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Japan quake affects S. Korea-US military drillBy 이우영
Published : March 14, 2011 - 14:56
SEOUL, (AFP) - US and South Korean troops will consider scaling down a planned joint sea drill after a US aircraft carrier joined rescue and recovery efforts in Japan, officials said Monday.
The aircraft carrier Ronald Reagan and its strike group arrived Sunday off Japan's northeast coast devastated by the earthquake and tsunami that is feared to have killed more than 10,000.
US officials said they were discussing whether to downsize the major joint sea drill with South Korea because of the aircraft carrier's relief mission in Japan.
"I can't see how (the aircraft carrier) will come back," a US military spokesman in Seoul told AFP, adding its mission in Japan would probably last several weeks.
The carrier was initially set to join the sea drill as part of the annual Key Resolve/Foal Eagle exercises, which began on February 28, some three months after North Korea shelled a South Korean border island.
The two exercises involve a total of 12,300 US troops and some 200,000 South Korean service members including reservists.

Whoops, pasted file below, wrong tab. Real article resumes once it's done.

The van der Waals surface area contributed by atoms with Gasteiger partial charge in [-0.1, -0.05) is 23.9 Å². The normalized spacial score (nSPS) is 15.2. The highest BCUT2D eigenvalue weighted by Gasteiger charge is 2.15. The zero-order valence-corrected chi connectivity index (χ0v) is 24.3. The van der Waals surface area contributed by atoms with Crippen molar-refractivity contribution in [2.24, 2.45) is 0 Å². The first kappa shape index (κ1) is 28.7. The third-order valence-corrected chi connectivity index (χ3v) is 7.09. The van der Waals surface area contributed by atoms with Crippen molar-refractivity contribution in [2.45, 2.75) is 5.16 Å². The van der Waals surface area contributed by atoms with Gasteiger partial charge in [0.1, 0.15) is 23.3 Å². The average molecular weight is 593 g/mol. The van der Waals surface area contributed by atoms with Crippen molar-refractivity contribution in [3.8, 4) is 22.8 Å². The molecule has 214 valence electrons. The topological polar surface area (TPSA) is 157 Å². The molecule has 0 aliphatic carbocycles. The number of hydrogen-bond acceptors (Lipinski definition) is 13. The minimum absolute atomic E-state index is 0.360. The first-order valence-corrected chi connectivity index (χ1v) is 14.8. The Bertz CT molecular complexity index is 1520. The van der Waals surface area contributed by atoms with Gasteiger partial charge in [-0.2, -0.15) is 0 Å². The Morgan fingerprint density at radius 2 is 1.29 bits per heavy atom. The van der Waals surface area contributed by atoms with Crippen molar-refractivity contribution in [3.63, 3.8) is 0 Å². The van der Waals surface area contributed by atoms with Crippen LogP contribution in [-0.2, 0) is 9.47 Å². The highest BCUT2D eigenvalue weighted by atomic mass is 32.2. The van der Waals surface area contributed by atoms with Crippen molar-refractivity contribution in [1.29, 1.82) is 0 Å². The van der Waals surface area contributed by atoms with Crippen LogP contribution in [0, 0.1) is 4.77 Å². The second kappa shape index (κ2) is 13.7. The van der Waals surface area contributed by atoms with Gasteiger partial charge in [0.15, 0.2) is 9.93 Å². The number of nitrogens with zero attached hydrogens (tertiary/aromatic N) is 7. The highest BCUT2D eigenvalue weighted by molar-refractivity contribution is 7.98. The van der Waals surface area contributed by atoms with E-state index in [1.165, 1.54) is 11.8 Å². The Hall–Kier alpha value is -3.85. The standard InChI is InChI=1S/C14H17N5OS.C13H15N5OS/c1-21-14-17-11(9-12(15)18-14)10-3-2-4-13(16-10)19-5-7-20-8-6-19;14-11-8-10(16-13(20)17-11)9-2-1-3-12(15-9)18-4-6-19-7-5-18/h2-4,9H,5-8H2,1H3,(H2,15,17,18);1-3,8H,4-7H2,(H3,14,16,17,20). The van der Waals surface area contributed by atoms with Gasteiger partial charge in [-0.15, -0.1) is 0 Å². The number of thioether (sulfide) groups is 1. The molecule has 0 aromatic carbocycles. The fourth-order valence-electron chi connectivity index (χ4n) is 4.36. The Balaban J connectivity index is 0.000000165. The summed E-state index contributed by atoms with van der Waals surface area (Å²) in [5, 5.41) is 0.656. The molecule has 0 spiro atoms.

North Korea routinely denounces the annual drills as a rehearsal for invasion and has threatened to turn Seoul into a "sea of flames" in the event of any military provocation.
Newspapers said the 97,000-ton Ronald Reagan, a guided missile cruiser and a destroyer squadron had been scheduled to join the sea drill on Wednesday.
The South's defence ministry said South Korean troops would go ahead with the drill even without the carrier.
"It is uncertain whether the Ronald Reagan will eventually join the drill or not, but everything else from our side will proceed as planned," a ministry spokesman said.
Cross-border tension has been acute since Seoul accused Pyongyang of torpedoing a warship near the disputed Yellow Sea border in March 2010 with the loss of 46 lives. North Korea has denied the charge.
Tension was further heightened after the North's shelling of an island in November that killed four people including two civilians.
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